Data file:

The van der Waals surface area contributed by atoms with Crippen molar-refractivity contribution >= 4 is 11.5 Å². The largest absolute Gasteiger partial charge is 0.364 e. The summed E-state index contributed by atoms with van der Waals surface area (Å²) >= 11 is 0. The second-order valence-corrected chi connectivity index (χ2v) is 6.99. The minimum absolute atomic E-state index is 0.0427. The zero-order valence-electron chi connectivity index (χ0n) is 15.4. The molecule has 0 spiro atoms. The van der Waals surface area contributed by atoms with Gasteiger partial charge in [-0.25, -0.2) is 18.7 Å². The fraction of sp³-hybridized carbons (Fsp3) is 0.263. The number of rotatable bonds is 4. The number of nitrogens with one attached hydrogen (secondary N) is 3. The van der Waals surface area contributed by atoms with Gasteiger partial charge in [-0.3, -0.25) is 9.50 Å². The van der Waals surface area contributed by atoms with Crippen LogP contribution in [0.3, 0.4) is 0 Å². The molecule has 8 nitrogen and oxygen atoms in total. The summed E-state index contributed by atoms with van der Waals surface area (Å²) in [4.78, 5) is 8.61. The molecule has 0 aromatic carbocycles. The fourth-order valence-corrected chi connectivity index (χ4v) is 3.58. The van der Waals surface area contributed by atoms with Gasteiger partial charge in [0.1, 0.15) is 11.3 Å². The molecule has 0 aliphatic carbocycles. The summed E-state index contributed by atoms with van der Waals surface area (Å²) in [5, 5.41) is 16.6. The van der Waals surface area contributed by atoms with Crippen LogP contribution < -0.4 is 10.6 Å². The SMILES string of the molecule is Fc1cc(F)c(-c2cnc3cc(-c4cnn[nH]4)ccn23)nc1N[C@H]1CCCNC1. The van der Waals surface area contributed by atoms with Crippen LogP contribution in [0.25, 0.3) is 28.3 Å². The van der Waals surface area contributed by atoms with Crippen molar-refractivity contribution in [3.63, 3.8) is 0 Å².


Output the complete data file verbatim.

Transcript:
The van der Waals surface area contributed by atoms with Crippen molar-refractivity contribution >= 4 is 11.5 Å². The largest absolute Gasteiger partial charge is 0.364 e. The summed E-state index contributed by atoms with van der Waals surface area (Å²) >= 11 is 0. The second-order valence-corrected chi connectivity index (χ2v) is 6.99. The minimum absolute atomic E-state index is 0.0427. The zero-order valence-electron chi connectivity index (χ0n) is 15.4. The molecule has 0 spiro atoms. The van der Waals surface area contributed by atoms with Gasteiger partial charge in [-0.25, -0.2) is 18.7 Å². The fraction of sp³-hybridized carbons (Fsp3) is 0.263. The number of rotatable bonds is 4. The number of nitrogens with one attached hydrogen (secondary N) is 3. The van der Waals surface area contributed by atoms with Gasteiger partial charge in [-0.3, -0.25) is 9.50 Å². The van der Waals surface area contributed by atoms with Crippen LogP contribution in [0.3, 0.4) is 0 Å². The molecule has 8 nitrogen and oxygen atoms in total. The summed E-state index contributed by atoms with van der Waals surface area (Å²) in [4.78, 5) is 8.61. The molecule has 0 aromatic carbocycles. The fourth-order valence-corrected chi connectivity index (χ4v) is 3.58. The van der Waals surface area contributed by atoms with Gasteiger partial charge in [0.1, 0.15) is 11.3 Å². The molecule has 0 aliphatic carbocycles. The summed E-state index contributed by atoms with van der Waals surface area (Å²) in [5, 5.41) is 16.6. The van der Waals surface area contributed by atoms with Crippen LogP contribution < -0.4 is 10.6 Å². The SMILES string of the molecule is Fc1cc(F)c(-c2cnc3cc(-c4cnn[nH]4)ccn23)nc1N[C@H]1CCCNC1. The van der Waals surface area contributed by atoms with Crippen LogP contribution in [0.25, 0.3) is 28.3 Å². The van der Waals surface area contributed by atoms with Crippen molar-refractivity contribution in [3.63, 3.8) is 0 Å².